STAFF OPINION: Lessons learned from a long distance relationship

By Andrew Gotshall | April 16, 2022 12:00pm

A favorite sunset spot in Mt. Tamalpais in Mill Valley, CA.

Media Credit: Andrew Gotshall / The Beacon

My girlfriend and I often think back to our first date four and a half years ago. Not only was it an exciting and new adventure for both of us, but we both only agreed to start dating if our relationship wouldn't interfere with our personal goals. Now, we are 1,000 miles apart at different colleges pursuing our own interests. Now more than ever, it has been important for us to grow as individuals.

No one ever told my girlfriend and me that a long-distance college relationship was going to be easy. In fact, some even discouraged it. However, from the start we both knew that it would be worth pursuing. Continuing our relationship during college would help us reach our own professional and personal goals while still being able to stay together. We like to think of it as an investment in ourselves and each other. Throughout our journey, we have had moments of struggle, but also times of great joy and fulfillment. Despite the challenges and the doubts, here we are, halfway through college and still going strong.  

Though physically separated, we have found ways to improve and enjoy our relationship. Most importantly, we have grown as individuals by applying what we learn in our long distance relationship to our everyday interactions. So, here are three skills that I think that everyone could benefit from to improve their intrapersonal relationships, whether long distance or in the classroom. 

The first skill that my girlfriend and I both improved on is frequency of communication. Initially, this was a challenge for us. Like most, our first year in college was focused on building routine and learning how to live mostly on our own. It felt like we had little time for long phone calls. It was exciting to be doing something completely different but also a struggle to learn how to manage a long distance relationship. At first, we found that it was difficult to stay in touch because of our new routines. However, we quickly found out that this was going to be the new normal. So, instead of working around our schedules, we built facetime and phone calls into our schedules.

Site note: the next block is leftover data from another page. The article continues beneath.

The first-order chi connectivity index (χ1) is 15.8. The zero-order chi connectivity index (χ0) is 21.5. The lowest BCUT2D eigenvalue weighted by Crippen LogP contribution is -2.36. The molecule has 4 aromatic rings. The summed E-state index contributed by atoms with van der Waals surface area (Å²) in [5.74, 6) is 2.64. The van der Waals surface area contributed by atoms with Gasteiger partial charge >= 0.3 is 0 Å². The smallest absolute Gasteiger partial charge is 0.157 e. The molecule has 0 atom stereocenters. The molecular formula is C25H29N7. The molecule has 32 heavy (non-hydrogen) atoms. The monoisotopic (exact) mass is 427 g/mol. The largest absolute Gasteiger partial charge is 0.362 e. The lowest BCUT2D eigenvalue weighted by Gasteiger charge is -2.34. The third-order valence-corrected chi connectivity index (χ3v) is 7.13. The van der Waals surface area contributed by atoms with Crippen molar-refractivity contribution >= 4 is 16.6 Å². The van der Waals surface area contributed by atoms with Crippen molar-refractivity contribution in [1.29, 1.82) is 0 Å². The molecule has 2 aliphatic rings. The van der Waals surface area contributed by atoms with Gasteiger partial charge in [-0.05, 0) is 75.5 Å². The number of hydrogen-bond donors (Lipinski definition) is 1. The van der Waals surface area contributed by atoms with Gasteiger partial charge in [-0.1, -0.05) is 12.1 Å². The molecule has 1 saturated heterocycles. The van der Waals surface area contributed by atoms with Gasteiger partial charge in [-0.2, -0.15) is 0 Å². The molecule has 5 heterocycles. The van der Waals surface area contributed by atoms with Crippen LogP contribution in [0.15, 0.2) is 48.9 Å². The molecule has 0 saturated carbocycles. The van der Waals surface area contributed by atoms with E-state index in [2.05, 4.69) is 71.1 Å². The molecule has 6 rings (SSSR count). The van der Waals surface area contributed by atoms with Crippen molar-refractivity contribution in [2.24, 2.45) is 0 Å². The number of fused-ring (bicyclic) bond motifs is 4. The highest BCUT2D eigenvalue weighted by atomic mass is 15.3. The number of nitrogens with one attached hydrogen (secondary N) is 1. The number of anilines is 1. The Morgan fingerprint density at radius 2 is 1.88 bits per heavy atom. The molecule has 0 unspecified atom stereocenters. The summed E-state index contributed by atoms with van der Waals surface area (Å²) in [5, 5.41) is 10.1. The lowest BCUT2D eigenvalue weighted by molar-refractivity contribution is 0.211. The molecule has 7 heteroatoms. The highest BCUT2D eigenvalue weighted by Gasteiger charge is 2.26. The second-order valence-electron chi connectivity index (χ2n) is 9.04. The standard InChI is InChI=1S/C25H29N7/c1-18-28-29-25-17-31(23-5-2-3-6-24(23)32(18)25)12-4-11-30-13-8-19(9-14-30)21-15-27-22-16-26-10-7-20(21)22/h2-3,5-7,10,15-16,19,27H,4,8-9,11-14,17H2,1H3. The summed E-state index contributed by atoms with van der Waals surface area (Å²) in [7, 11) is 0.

We’ve found that deliberate and consistent communication have really helped us stay connected. I think this skill has also found its way into our lives away from the long distance relationship. Intentional communication with professors, friends and family is key to building stronger relationships. Long distance quickly helped us learn that you get what you give when it comes to communication. The more open and thoughtful your conversations are with others, the stronger your intrapersonal bond. This may seem like a no brainer to some, but I believe that the pandemic has detracted from our intrapersonal skills. For example, when talking to peers, going beyond surface-level questions like “what's your major?” has opened conversations that lead to a much stronger professional relationship. Often, you’ll end up finding something in common with each other.  

The second skill we’ve found to be crucial to the strength of our long distance relationship is attentiveness. Sometimes it’s easy to tune out and not pay attention to what a person is really saying. However, being able to follow up on details from previous conversations is an excellent way of showing someone that you are truly invested in them and what they have to say. Down the road, this skill really helps build trust. 

Additionally, we’ve found that working on increasing our attention span has helped our own professional development. Now that many workplaces are having more and more online interactions, the ability to be extra attentive and active over virtual calls will make you stand out from your peers. Things that make everyday long distance facetime calls meaningful, like eye contact and active listening, translate directly to those Zoom meetings or interviews with employers.  

Lastly, setting personal goals is another way of improving relationships. We both knew that our biggest goal was to graduate, and then we could remove the “long distance” from our relationship. Now at the halfway point, we are ready to tackle the next two years together to achieve our goal.

Having goals with other relationships is also important. It can be as simple as making it into a professor’s office hours at least once a month, or getting to know a classmate better. Setting benchmarks and achieving them can help build the confidence needed to get over the next challenge.  

At the end of the day, long distance still isn’t ideal. However, we think that being able to learn from each other and our circumstances has helped us become better people. I hope that my girlfriend and I will continue to grow as individuals and apply our long distance relationship skills to our everyday lives. Thankfully, we can look forward to easier communication with each other and our peers in the future. 

Andrew Gotshall is a photographer for The Beacon. He can be reached at

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